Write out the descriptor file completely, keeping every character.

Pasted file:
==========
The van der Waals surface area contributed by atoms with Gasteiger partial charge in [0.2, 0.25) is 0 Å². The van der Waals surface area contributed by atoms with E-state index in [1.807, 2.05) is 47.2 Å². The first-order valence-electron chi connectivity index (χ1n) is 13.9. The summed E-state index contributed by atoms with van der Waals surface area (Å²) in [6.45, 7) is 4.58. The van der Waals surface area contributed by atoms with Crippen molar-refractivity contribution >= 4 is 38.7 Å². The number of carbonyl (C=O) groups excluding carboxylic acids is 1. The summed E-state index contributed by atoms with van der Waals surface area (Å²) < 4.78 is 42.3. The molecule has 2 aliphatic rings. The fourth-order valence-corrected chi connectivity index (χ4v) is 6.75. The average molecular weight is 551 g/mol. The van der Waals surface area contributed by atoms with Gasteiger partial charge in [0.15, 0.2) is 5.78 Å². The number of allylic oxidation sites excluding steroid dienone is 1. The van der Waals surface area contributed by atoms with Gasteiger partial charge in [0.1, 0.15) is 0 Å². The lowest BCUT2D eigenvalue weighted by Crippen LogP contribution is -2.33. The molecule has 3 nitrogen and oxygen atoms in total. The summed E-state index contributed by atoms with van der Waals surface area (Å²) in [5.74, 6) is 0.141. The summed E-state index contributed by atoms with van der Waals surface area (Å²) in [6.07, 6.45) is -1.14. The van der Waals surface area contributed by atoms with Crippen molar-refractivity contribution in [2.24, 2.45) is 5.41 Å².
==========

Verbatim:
The van der Waals surface area contributed by atoms with Gasteiger partial charge in [0.2, 0.25) is 0 Å². The van der Waals surface area contributed by atoms with E-state index in [1.807, 2.05) is 47.2 Å². The first-order valence-electron chi connectivity index (χ1n) is 13.9. The summed E-state index contributed by atoms with van der Waals surface area (Å²) in [6.45, 7) is 4.58. The van der Waals surface area contributed by atoms with Crippen molar-refractivity contribution >= 4 is 38.7 Å². The number of carbonyl (C=O) groups excluding carboxylic acids is 1. The summed E-state index contributed by atoms with van der Waals surface area (Å²) < 4.78 is 42.3. The molecule has 2 aliphatic rings. The fourth-order valence-corrected chi connectivity index (χ4v) is 6.75. The average molecular weight is 551 g/mol. The van der Waals surface area contributed by atoms with Gasteiger partial charge in [0.15, 0.2) is 5.78 Å². The number of allylic oxidation sites excluding steroid dienone is 1. The van der Waals surface area contributed by atoms with Gasteiger partial charge in [0.1, 0.15) is 0 Å². The lowest BCUT2D eigenvalue weighted by Crippen LogP contribution is -2.33. The molecule has 3 nitrogen and oxygen atoms in total. The summed E-state index contributed by atoms with van der Waals surface area (Å²) in [5.74, 6) is 0.141. The summed E-state index contributed by atoms with van der Waals surface area (Å²) in [6.07, 6.45) is -1.14. The van der Waals surface area contributed by atoms with Crippen molar-refractivity contribution in [2.24, 2.45) is 5.41 Å².